Southern Cultures 10.1 (2004) 109
[Access article in PDF]
About the Contributors
Brooks Blevins teaches history and serves as director of regional studies at Lyon College in Batesville, Arkansas. He is the author of three books, including Hill Folks: A History of Arkansas Ozarkers and Their Image, published by University of North Carolina Press.
Hal Crowther is a syndicated columnist and award-winning author. Crowther's collections of essays include Cathedrals of Kudzu, which won the Lillian Smith Book Award for Commentary. He lives in Hillsborough, North Carolina, with wife Lee Smith.
William R. Ferris is the Joel R. Williamson Distinguished Professor of History, Senior Associate Director of the Center for the Study of the American South, and adjunct professor of folklore at the University of North Carolina at Chapel Hill. A former chairman of the National Endowment for the Humanities, Ferris has made numerous documentary films and has authored over 100 publications in the fields of folklore, history, literature, and photography.
Robert Flournoy is a photographer and artist. A graduate of Auburn University, he has worked in the oil and beverage industries as well as serving in the U.S. military for three years in Germany and Vietnam. He currently works for Bentley Prince Street Mills, and he and his wife Lorrie have two children: son Brent, seventeen, and daughter Madison, fourteen.
Louis Kyriakoudes is author of The Social Origins of the Urban South: Race, Gender and Migration in Nashville and Middle Tennessee, 1890-1930, published in 2003 by the University of North Carolina Press. He is associate professor of history at the University of Southern Mississippi, where he teaches social and economic history.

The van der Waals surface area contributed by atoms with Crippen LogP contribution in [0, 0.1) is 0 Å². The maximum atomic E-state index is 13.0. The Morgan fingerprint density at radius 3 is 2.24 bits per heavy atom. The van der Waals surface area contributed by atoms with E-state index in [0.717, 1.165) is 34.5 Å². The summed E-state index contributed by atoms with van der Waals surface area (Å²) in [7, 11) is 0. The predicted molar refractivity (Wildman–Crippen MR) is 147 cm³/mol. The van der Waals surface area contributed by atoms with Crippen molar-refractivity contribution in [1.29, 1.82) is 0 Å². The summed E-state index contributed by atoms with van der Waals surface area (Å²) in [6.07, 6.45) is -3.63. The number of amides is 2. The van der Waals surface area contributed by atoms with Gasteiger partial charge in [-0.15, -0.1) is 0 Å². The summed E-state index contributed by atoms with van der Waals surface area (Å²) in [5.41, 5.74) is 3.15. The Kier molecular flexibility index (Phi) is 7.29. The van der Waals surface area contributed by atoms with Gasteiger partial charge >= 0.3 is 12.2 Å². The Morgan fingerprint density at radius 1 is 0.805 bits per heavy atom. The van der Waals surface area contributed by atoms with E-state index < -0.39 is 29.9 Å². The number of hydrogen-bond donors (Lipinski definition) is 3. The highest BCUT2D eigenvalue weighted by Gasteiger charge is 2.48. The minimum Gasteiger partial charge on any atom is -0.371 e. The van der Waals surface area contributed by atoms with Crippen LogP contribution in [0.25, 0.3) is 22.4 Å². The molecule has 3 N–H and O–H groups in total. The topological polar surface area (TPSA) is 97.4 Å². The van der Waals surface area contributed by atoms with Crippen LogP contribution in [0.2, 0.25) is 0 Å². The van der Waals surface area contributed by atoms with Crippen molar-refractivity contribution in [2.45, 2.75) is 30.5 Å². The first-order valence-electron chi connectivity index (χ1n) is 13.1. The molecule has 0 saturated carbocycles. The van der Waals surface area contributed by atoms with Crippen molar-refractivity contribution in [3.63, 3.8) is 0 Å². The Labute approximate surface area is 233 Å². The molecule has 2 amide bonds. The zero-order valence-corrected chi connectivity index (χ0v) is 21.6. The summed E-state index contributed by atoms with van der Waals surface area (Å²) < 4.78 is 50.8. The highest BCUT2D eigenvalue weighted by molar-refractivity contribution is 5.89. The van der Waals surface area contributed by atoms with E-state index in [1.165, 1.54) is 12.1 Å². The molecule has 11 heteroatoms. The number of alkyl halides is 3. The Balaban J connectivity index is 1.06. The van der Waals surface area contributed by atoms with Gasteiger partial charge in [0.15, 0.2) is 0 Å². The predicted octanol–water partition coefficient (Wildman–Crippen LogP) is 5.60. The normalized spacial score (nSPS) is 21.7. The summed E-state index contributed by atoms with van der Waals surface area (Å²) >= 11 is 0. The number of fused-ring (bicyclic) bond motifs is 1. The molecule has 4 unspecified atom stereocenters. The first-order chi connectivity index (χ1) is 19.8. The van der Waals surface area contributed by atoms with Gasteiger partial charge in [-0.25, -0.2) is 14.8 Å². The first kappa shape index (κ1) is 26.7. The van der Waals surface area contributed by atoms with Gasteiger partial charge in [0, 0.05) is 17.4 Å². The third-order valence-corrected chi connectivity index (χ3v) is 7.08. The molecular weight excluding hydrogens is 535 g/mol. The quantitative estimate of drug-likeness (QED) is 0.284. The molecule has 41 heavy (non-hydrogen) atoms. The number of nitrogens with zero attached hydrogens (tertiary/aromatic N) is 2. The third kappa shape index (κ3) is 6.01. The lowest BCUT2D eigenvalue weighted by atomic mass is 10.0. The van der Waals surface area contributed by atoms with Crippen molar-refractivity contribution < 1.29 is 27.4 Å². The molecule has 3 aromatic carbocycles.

Robert Hill Long is author of three books and has published poetry and flash-fiction in numerous literary reviews. He was the founding director of the North Carolina Writers' Network, and has received fellowships from the National Endowment for the Arts, the North Carolina Arts Council, and the Oregon Arts Commission. He teaches at the University of Oregon.
Ron Rash is director of Appalachian studies at Western Carolina University and author of several books of poetry and fiction. His novel Saints at the River will be published this year by Henry Holt.
John Shelton Reed is coeditor of Southern Cultures and William Rand Kenan Jr. Professor Emeritus of Sociology at the University of North Carolina at Chapel Hill. He spent January 2004 as Humana Visiting Professor at Centre College, and currently is visiting fellow at All Souls College, Oxford. His latest book is Minding the South, published by the University of Missouri Press.
Lee Smith is the author of nine novels and two short-story collections, and recipient of eight major writing awards. A native of southwestern Virginia, she resides in Hillsborough, North Carolina, with husband Hal Crowther.
Harry L. Watson is professor of history at the University of North Carolina at Chapel Hill and director of UNC's Center for the Study of the American South. His publications include Liberty and Power: The Politics of Jacksonian America, published by Hill & Wang. He also is coeditor of Southern Cultures.